California lawsuit pushes 13 retailers to put cancer warning on coffee


Coffee is often cited as having multiple health benefits. However, the popular morning drink may soon need to come with a cancer warning in California.

Coffee is by far America’s favorite drink and for seemingly good reasons. It reduces the risk of Type 2 diabetes, stroke and heart attacks, as reported by the 2015 study, “Cafestol, a Bioactive Substance in Coffee, Stimulates Insulin Secretion and Increases Glucose Uptake in Muscle cells: Studies in Vitro,” published in the “Journal of Natural Products.”

Coffee further reduces dementia and Alzheimer’s disease, dementia’s most common form.

A lawsuit first filed in 2010 by the Council for Education and Research on Toxins seeks to require coffee sellers to warn customers about the presence of the chemical acrylamide in their products.

Acrylamide is one of 65 chemicals linked to cancer, birth defects and other reproductive issues that businesses in California must indicate the presence of, according to the state’s Proposition 65.

Acrylamide forms when sugars and amino acids are cooked above 150 degrees Fahrenheit. It is found in fried foods, such as french fries and potato chips, as well as in baby food and baked goods. The chemical is mainly used in certain industrial processes, such as making paper, dyes and plastics. There are small amounts found in some consumer products, such as caulk, food packaging and several adhesives. It is also found in cigarette smoke.

California added acrylamide to its carcinogen catalogue in January 1990. Fast-food restaurants in California began announcing warnings about acrylamide in 2007. They labeled coffee as a carcinogen, a substance that can cause cancer in living tissue.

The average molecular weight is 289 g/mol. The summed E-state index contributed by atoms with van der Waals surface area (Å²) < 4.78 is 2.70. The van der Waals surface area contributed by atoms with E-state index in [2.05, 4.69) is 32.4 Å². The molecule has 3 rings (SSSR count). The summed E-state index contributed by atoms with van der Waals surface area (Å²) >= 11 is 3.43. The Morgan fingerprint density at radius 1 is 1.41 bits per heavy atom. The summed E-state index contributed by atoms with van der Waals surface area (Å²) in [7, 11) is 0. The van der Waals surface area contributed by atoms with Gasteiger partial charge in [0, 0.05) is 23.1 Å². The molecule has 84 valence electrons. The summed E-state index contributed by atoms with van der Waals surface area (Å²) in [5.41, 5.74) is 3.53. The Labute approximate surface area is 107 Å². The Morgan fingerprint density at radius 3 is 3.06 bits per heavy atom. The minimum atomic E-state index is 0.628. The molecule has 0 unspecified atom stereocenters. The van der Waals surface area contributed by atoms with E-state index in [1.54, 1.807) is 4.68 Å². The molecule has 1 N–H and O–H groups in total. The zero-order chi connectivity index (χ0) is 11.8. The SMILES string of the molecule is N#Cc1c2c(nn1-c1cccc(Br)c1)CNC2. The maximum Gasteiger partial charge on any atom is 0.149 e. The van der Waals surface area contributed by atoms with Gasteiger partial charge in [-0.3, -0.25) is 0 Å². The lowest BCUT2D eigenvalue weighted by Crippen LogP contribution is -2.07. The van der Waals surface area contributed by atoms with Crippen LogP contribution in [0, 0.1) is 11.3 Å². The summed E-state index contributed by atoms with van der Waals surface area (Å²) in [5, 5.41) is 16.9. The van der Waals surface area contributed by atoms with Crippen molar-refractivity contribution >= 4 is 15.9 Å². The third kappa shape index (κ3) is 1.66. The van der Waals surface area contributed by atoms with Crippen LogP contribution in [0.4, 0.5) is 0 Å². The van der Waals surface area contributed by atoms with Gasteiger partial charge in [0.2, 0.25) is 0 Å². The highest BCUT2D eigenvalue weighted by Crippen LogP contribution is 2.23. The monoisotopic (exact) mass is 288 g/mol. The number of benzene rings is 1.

Acrylamide has been found to increase the risk of several types of cancer when given to lab animals such as mice and rats in their drinking water, as found in the study “Acrylamide: its metabolism, developmental and reproductive effects, genotoxicity, and carcinogenicity.” However, most of the studies done so far have not found an increased risk of cancer in humans. For some types of cancer, such as kidney, endometrial and ovarian cancer, the results have been mixed. The study “Dietary Acrylamide Intake and the Risk of Renal Cell, Bladder, and Prostate Cancer,” which was published in “The American Journal of Clinical Nutrition” in 2008, was called insufficient. There are currently no cancer types for which there is clearly an increased human risk related to acrylamide intake.

The studies that have been done so far have had important limitations. For example, many of the studies relied on food questionnaires that people filled out every couple of years. These questionnaires might not have accounted for all dietary sources of acrylamide. In addition, people might not have accurately remembered the foods they consumed when asked in personal interviews or through questionnaires.

While the evidence from human studies so far is somewhat reassuring, a 2014 study titled “Dietary Acrylamide and Human Cancer: A Systematic Review of Literature,” and published in the “Journal of Nutrition and Cancer,” revealed that further research is needed to determine if acrylamide raises cancer risk in people. The American Cancer Society supports the call by federal and international agencies for continued evaluation of how acrylamide is formed, its health risks and how its presence in food can be reduced or removed.

Because of the process by which coffee is made, with the beans being roasted at high temperatures, acrylamide is formed. This means that coffee drinkers are regularly exposed to the chemical.

Raphael Metzger, who represents the nonprofit leading the case, said that his client wants coffee companies to reduce the amount of acrylamide produced in their drinks, to the point where there are no significant cancer risks.

At a bench trial last fall, the coffee companies argued that the level of acrylamide in coffee should be considered safe under the law and that the health benefits of coffee essentially outweigh the risks. At least 13 of the defendants, including 7-Eleven, have settled and agreed to give a warning. Metzger said that private mediation with the remaining retailers is set for Feb. 8.